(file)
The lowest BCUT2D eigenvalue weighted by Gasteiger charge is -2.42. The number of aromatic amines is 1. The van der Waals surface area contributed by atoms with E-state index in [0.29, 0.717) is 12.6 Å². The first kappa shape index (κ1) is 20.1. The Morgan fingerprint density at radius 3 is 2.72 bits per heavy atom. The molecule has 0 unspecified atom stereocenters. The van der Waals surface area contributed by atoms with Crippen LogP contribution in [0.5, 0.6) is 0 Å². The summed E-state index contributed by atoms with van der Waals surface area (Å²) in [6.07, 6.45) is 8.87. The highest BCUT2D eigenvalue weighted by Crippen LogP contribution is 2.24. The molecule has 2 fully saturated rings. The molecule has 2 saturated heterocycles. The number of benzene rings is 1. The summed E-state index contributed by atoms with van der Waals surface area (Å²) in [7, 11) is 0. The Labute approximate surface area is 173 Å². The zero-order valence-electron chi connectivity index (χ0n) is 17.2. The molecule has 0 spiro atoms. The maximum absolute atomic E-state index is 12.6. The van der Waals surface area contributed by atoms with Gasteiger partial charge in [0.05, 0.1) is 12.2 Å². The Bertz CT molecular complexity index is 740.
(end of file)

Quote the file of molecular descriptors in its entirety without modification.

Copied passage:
The lowest BCUT2D eigenvalue weighted by Gasteiger charge is -2.42. The number of aromatic amines is 1. The van der Waals surface area contributed by atoms with E-state index in [0.29, 0.717) is 12.6 Å². The first kappa shape index (κ1) is 20.1. The Morgan fingerprint density at radius 3 is 2.72 bits per heavy atom. The molecule has 0 unspecified atom stereocenters. The van der Waals surface area contributed by atoms with Crippen LogP contribution in [0.5, 0.6) is 0 Å². The summed E-state index contributed by atoms with van der Waals surface area (Å²) in [6.07, 6.45) is 8.87. The highest BCUT2D eigenvalue weighted by Crippen LogP contribution is 2.24. The molecule has 2 fully saturated rings. The molecule has 2 saturated heterocycles. The number of benzene rings is 1. The summed E-state index contributed by atoms with van der Waals surface area (Å²) in [7, 11) is 0. The Labute approximate surface area is 173 Å². The zero-order valence-electron chi connectivity index (χ0n) is 17.2. The molecule has 0 spiro atoms. The maximum absolute atomic E-state index is 12.6. The van der Waals surface area contributed by atoms with Gasteiger partial charge in [0.05, 0.1) is 12.2 Å². The Bertz CT molecular complexity index is 740.